Disabled People Destroy Science Fiction – Guidelines

The Destroy series is something I’ve admired since it first began with Women Destroy Science Fiction back in 2014. Lightspeed magazine did phenomenal work with the series, and I was thrilled and deeply honoured when Uncanny Magazine took over the project for Disabled People and asked me to be the Guest Fiction Editor. I’m privileged to be working with a wonderful team, and we’re all very excited to move ahead with the project.

The guidelines for Disabled People Destroy Science Fiction are now live at Uncanny Magazine, and we hope people will share them widely. As we indicate in the guidelines, we are hoping to receive guidelines from a broad range of disabled creators:

We welcome submission from writers who identify themselves as disabled. Identity is what matters for this issue. What kinds of disabilities? All of them. Invisible and visible. Physical disabilities, learning disabilities, intellectual disabilities, mental health disabilities, and neurodiversity.

We will be open to submission from January 15th to February 15th, 2018. Please read the guidelines and submit during the submission window.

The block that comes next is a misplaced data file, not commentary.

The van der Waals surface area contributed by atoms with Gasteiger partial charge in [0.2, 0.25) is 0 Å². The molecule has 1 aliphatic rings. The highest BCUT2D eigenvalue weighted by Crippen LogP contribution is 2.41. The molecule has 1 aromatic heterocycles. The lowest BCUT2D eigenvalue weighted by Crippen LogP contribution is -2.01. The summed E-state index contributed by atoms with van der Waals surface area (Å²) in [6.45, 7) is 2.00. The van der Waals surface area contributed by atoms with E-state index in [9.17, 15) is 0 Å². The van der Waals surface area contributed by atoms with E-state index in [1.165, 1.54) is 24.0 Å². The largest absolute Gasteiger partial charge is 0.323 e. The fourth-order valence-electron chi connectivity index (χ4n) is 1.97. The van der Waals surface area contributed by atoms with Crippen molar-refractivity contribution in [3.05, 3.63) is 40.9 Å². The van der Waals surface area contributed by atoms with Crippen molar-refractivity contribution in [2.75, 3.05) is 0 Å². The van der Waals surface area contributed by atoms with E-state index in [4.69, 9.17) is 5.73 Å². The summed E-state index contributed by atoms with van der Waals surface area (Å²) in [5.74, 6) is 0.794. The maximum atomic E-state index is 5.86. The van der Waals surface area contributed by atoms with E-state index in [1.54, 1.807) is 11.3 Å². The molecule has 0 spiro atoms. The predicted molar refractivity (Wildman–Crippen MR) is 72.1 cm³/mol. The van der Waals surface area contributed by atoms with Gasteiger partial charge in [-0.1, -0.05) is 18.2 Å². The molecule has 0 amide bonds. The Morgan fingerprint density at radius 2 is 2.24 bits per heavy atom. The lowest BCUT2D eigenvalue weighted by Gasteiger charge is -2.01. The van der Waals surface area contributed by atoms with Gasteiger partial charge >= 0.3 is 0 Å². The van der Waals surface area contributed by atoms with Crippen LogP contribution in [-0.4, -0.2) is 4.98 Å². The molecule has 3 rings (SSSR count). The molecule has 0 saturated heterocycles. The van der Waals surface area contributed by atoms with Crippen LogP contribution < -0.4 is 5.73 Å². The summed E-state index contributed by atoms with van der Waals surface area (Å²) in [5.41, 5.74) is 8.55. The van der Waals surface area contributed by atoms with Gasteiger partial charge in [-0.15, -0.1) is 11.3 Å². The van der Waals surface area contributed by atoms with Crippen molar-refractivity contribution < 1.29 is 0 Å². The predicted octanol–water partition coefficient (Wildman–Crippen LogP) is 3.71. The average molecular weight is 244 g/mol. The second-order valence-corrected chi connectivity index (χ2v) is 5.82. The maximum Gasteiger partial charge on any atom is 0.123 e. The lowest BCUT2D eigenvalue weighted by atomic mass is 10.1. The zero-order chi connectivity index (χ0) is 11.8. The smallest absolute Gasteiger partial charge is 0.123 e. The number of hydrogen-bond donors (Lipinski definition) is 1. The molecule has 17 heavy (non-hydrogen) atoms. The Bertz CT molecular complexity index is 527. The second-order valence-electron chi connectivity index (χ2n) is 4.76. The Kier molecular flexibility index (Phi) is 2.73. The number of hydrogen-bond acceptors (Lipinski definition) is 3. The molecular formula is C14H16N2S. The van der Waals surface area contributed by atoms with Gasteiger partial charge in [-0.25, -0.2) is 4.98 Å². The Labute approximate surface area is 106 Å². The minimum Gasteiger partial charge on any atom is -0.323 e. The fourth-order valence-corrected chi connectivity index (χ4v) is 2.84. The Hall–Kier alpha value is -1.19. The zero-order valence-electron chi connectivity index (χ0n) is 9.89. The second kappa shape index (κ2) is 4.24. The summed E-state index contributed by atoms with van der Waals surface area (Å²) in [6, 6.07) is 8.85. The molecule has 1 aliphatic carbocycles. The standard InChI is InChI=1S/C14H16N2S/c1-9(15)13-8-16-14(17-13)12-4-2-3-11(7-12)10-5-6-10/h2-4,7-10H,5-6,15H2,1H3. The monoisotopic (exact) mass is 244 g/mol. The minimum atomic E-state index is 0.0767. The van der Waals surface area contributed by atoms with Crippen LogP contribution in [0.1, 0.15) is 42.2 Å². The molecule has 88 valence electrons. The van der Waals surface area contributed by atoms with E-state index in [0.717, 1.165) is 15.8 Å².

We’re all tremendously excited about the project and we are eager to read your work!

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The Starlit Wood Essay at Powell’s and interviews

In conjunction with the paperback release of The Starlit Wood: New Fairy Tales Navah and I wrote a brief piece for Powell’s discussing fairy tales. Joining us are Amal El-Mohtar, Max Gladstone, Aliette de Bodard, Genevieve Valentine, and Seanan McGuire. In it everyone discusses the importance and resonance of fairy tales, as well as their impact.

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The wonderful Angela Slatter is also running interviews with our authors on her blog. The interviews are ongoing, so check back from time to time, but so far she’s posted those with:

Starlit Wood Paperback and Best Horror Longlist

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Last year, almost exactly to the day, the hardcover of The Starlit Wood: New Fairy Tales was published and Navah and I began our editorial journey together. Of course the actual process started much earlier than that, but the publication of the book was a monumental achievement for both of us, individually and as a team, and it marked our first collaboration.

Today The Starlit Wood came out in paperback. This edition takes all the beauty of the hardcover and delivers it in a more affordable (and flexible!) package. The wonderful design folks at Saga also put an awesome stepback cover with much of the praise.